All non-essential services including OPDs will be withdrawn for 24 hours from 6 am, while emergency and causality services will continue to function.
The Indian Medical Association (IMA) launched a three-day nationwide protest from Friday to express solidarity with the doctors agitating against the attack on their colleagues in West Bengal and called for a strike on June 17 with withdrawal of non-essential health services. The apex body of doctors in the country also renewed its demand for a central law to check violence against health care workers in hospitals and said it should have a provision for a minimum of seven-year jail sentence to violaters.
In view of the continued suffering of the resident doctors and repeated occurrence of such incidents without redressal, the IMA has decided to continue their protest on Saturday and Sunday as well, which will include wearing black badges, dharnas, peace marches and has requested support from all associations of the fraternity to join the agitation, it said.
“IMA condemns the recent incident of violence against Dr Paribaha Mukherjee who was brutally attacked by a violent mob at NRS Medical College, Kolkata and demands an exemplary action by the state government. All the legitimate demands of the resident doctors in West Bengal should be accepted unconditionally,” RV Asokan, Secretary General of IMA, said.
The IMA also called for an “nationwide withdrawal of non-essential services in all health care institutions” on Monday. All non-essential services including OPDs will be withdrawn for 24 hours from 6 am, while emergency and causality services will continue to function.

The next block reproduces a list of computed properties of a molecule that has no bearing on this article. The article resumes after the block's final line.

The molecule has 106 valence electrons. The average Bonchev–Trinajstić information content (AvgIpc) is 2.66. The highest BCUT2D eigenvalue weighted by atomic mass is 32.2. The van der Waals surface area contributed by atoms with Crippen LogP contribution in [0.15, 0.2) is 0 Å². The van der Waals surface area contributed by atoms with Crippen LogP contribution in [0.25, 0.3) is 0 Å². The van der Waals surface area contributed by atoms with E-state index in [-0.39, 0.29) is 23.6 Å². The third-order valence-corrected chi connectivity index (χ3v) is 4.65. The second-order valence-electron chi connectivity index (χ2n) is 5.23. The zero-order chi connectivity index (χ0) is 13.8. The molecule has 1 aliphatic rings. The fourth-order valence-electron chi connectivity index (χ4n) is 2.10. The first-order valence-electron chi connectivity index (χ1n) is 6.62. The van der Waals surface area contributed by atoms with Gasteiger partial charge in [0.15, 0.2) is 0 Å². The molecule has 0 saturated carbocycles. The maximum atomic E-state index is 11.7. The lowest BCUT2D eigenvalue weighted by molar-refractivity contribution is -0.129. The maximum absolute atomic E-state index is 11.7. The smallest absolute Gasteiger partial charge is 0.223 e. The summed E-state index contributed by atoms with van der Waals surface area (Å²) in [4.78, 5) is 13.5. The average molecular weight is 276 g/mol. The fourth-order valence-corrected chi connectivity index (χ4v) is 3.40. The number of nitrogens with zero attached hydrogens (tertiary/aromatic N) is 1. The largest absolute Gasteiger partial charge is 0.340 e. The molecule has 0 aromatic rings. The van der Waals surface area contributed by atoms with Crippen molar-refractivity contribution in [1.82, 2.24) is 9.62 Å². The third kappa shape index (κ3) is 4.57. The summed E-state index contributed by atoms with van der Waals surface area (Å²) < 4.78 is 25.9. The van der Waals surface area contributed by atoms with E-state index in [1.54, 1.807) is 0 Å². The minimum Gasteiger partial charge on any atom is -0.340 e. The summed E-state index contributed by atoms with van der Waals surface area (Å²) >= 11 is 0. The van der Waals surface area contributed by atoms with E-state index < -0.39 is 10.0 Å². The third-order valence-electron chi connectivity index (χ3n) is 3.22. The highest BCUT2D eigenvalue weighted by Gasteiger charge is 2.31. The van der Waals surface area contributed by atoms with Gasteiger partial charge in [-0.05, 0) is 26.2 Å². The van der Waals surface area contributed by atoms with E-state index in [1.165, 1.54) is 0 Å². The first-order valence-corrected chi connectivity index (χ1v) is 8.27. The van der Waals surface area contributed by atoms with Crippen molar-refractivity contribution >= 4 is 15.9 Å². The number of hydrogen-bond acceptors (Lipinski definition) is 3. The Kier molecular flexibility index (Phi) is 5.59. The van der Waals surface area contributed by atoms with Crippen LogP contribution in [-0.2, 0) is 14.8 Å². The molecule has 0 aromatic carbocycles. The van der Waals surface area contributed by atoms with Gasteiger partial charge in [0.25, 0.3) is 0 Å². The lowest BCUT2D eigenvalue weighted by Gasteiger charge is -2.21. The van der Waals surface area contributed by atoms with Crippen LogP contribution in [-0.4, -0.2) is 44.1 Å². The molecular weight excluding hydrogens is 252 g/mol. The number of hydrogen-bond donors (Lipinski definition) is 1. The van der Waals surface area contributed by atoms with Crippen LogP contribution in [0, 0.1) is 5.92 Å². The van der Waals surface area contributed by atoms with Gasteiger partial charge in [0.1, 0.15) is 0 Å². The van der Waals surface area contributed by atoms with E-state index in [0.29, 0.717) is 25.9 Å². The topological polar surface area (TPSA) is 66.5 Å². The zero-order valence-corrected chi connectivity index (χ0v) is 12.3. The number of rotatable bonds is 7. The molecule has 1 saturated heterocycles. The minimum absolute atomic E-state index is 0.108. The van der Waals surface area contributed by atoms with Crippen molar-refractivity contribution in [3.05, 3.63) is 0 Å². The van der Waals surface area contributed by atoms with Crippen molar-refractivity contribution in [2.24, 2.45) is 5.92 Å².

“Safety and security in hospitals have been a matter of great concern and need to be addressed. IMA has been demanding a central law against hospital violence and has declared a zero-tolerance policy against violence on doctors and healthcare establishments. “World Medical Association has also passed a resolution against violence on healthcare establishments and urged to bring stronger legislation against this menace,” Asokan said.
Violence in hospitals will adversely affect patient care and institutions will be reluctant to take up complicated and risky patients which will affect critical care. Threat of violence increases the stress levels of health care workers. Sound judgment regarding patient care will be compromised in such situations, he explained.
“A national law against violence in hospitals has to be brought in urgently that should provide a minimum of seven years imprisonment for hospital violence.
“To ensure that the cases are registered, culprits are arrested and conviction is necessitated, appropriate mandatory provisions as provided in the POCSO Act have to be instituted. Hospitals should be declared as safe zones and provision of appropriate security should be the responsibility of the state,” Asokan said. The junior doctors have been agitating since Tuesday in West Bengal demanding security for themselves in government hospitals, after two of their colleagues were attacked and seriously injured allegedly by relatives of a patient who died at the NRS Medical College and Hospital.